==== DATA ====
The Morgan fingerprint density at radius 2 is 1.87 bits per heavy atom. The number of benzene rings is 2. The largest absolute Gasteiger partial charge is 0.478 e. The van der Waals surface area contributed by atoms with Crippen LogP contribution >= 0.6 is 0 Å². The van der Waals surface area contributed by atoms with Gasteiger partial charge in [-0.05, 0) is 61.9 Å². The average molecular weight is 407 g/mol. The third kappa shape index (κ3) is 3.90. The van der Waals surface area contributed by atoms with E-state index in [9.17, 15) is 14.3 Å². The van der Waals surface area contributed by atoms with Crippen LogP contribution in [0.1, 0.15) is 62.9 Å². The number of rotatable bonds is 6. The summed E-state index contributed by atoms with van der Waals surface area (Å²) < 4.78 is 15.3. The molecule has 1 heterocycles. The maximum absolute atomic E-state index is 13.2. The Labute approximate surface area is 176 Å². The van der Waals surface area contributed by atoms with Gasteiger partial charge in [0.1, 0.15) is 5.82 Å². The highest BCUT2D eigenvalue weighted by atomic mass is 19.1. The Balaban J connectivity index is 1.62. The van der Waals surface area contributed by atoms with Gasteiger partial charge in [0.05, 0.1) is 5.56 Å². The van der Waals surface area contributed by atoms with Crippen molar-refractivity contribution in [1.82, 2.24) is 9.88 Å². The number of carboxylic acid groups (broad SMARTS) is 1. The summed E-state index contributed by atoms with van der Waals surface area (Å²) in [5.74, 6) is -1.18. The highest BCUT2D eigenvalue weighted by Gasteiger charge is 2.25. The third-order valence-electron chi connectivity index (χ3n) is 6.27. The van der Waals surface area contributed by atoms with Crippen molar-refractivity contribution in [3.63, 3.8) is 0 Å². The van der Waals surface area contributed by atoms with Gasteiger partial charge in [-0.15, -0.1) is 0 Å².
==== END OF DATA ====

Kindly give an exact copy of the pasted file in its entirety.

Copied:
The Morgan fingerprint density at radius 2 is 1.87 bits per heavy atom. The number of benzene rings is 2. The largest absolute Gasteiger partial charge is 0.478 e. The van der Waals surface area contributed by atoms with Crippen LogP contribution >= 0.6 is 0 Å². The van der Waals surface area contributed by atoms with Gasteiger partial charge in [-0.05, 0) is 61.9 Å². The average molecular weight is 407 g/mol. The third kappa shape index (κ3) is 3.90. The van der Waals surface area contributed by atoms with E-state index in [9.17, 15) is 14.3 Å². The van der Waals surface area contributed by atoms with Crippen LogP contribution in [0.1, 0.15) is 62.9 Å². The number of rotatable bonds is 6. The summed E-state index contributed by atoms with van der Waals surface area (Å²) < 4.78 is 15.3. The molecule has 1 heterocycles. The maximum absolute atomic E-state index is 13.2. The Labute approximate surface area is 176 Å². The van der Waals surface area contributed by atoms with Gasteiger partial charge in [0.1, 0.15) is 5.82 Å². The highest BCUT2D eigenvalue weighted by atomic mass is 19.1. The Balaban J connectivity index is 1.62. The van der Waals surface area contributed by atoms with Gasteiger partial charge in [0.05, 0.1) is 5.56 Å². The van der Waals surface area contributed by atoms with Crippen molar-refractivity contribution in [1.82, 2.24) is 9.88 Å². The number of carboxylic acid groups (broad SMARTS) is 1. The summed E-state index contributed by atoms with van der Waals surface area (Å²) in [5.74, 6) is -1.18. The highest BCUT2D eigenvalue weighted by Gasteiger charge is 2.25. The third-order valence-electron chi connectivity index (χ3n) is 6.27. The van der Waals surface area contributed by atoms with Crippen molar-refractivity contribution in [3.63, 3.8) is 0 Å². The van der Waals surface area contributed by atoms with Gasteiger partial charge in [-0.15, -0.1) is 0 Å².